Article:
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Should your restaurant offer cooking classes to customers?

at-home cooking class
Photo: Shutterstock

Question:

I read with interest your article about drumming up business early in the week. We get a lot of requests for classes—knife skills, wine tastings, cake decorating, etc. What do you think about classes as a strategy?

– Restaurant Owner

Answer:

In the past, I’ve been pretty discouraging of restaurants hosting classes, especially those involving hands-on cooking.

There are a few reasons for my crankiness on this topic: The ROI is modest given capacity constraints and the amount of planning it requires, untrained visitors in your kitchen are frowned on by health departments and it’s a gray area for insurance coverage. My advice was to partner with a local community college or adult education center if a restaurateur caught the teaching bug.

Two things have prompted me to rethink my position on the merits of restaurants offering classes:

  • Very real, COVID-related pressures to be creative with revenue streams other than butts in seats in the dining room.
  • Increased guest comfort with distance education and Zoom.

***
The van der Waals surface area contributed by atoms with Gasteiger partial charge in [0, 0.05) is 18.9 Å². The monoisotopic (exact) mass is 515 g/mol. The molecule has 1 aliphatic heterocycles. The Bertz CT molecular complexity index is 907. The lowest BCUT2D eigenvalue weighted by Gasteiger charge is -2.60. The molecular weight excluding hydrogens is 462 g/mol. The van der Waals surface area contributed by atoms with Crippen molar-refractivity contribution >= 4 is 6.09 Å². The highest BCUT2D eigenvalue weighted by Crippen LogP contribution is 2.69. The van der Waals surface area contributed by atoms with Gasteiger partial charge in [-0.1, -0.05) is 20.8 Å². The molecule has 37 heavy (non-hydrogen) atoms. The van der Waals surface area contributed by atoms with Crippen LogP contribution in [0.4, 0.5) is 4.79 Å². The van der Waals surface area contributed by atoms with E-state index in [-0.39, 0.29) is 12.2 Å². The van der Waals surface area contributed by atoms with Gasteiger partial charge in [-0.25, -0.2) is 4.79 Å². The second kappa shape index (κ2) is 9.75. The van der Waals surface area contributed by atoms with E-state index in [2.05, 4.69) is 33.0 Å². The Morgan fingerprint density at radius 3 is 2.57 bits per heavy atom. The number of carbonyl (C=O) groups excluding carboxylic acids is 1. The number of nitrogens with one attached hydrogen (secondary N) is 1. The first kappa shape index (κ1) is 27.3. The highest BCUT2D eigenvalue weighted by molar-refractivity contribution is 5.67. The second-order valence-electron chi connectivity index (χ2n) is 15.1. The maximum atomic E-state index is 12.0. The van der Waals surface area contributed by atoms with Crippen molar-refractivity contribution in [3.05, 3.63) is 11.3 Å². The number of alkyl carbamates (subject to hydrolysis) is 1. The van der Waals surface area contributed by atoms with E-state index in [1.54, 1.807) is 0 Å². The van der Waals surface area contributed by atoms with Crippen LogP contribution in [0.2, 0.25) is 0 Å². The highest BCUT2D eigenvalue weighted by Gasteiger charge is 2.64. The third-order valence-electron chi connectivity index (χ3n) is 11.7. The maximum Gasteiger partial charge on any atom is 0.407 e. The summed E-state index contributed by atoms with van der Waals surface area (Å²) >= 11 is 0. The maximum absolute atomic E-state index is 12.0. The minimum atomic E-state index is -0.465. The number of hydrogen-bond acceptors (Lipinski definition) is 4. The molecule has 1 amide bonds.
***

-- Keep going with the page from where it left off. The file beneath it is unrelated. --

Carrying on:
While I’m still not in favor of a cooking class in your restaurant kitchen for eight or 10 guests, I feel very differently about a ticketed cook-along class over Zoom where guests pick up a meal kit from the restaurant and cook at home alongside your chef and a local media personality, with whom they can engage with questions and answers. That’s revenue, relationship building, brand building and a great guest experience without the expenses of a full service.

Lauren Harris, wine director and director of operations at Tria, has been a leader in not only selling food and beverage to restaurant guests but also driving revenue through an education program. And guests love it. Rather than the couple of minutes most guests would spend with a sommelier in person, hundreds of guests can spend an hour or two with Harris, guest wine makers and one another, thanks to Zoom.

Education has been integral to our brand since we opened in 2004,” Harris says. “We started virtual wine classes on Zoom with real wine picked up by the guests during the pandemic restrictions, and they were critical to our survival. Now, we break out virtual wine classes for special occasions. For example, in September we are doing two fundraiser wine classes called Women in Wine that we hope will raise $10,000 for local reproductive rights non-profits. Interest in drinking wine on Zoom has declined, but we will likely do some festive classes this winter. Because our offerings are uncommon, the more education we provide, the more that guests appreciate Tria, whether it's a 100-person virtual wine class or a one-on-one conversation with a guest at the bar.”

My advice is to start small by testing the market with private classes or those promoted among your regulars and, if it works, scale from there.

More on hosting classes in your restaurant here.

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